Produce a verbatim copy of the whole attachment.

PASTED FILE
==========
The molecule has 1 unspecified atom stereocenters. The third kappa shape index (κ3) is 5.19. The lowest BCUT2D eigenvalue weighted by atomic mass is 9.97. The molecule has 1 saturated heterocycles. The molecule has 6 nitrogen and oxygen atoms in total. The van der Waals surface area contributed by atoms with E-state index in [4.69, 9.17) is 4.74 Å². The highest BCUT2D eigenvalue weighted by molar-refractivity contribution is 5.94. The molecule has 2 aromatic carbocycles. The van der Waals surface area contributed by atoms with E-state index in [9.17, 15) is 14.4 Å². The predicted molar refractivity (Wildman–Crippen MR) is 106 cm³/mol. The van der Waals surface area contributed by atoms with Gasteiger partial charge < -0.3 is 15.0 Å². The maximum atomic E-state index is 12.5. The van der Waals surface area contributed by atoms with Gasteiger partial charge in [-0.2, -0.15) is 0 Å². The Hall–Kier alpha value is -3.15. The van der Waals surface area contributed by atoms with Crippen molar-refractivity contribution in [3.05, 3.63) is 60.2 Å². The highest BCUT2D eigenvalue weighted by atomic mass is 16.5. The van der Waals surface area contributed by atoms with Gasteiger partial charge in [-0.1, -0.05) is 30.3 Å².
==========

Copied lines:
The molecule has 1 unspecified atom stereocenters. The third kappa shape index (κ3) is 5.19. The lowest BCUT2D eigenvalue weighted by atomic mass is 9.97. The molecule has 1 saturated heterocycles. The molecule has 6 nitrogen and oxygen atoms in total. The van der Waals surface area contributed by atoms with E-state index in [4.69, 9.17) is 4.74 Å². The highest BCUT2D eigenvalue weighted by molar-refractivity contribution is 5.94. The molecule has 2 aromatic carbocycles. The van der Waals surface area contributed by atoms with E-state index in [9.17, 15) is 14.4 Å². The predicted molar refractivity (Wildman–Crippen MR) is 106 cm³/mol. The van der Waals surface area contributed by atoms with Gasteiger partial charge < -0.3 is 15.0 Å². The maximum atomic E-state index is 12.5. The van der Waals surface area contributed by atoms with Gasteiger partial charge in [-0.2, -0.15) is 0 Å². The Hall–Kier alpha value is -3.15. The van der Waals surface area contributed by atoms with Crippen molar-refractivity contribution in [3.05, 3.63) is 60.2 Å². The highest BCUT2D eigenvalue weighted by atomic mass is 16.5. The van der Waals surface area contributed by atoms with Gasteiger partial charge in [-0.1, -0.05) is 30.3 Å².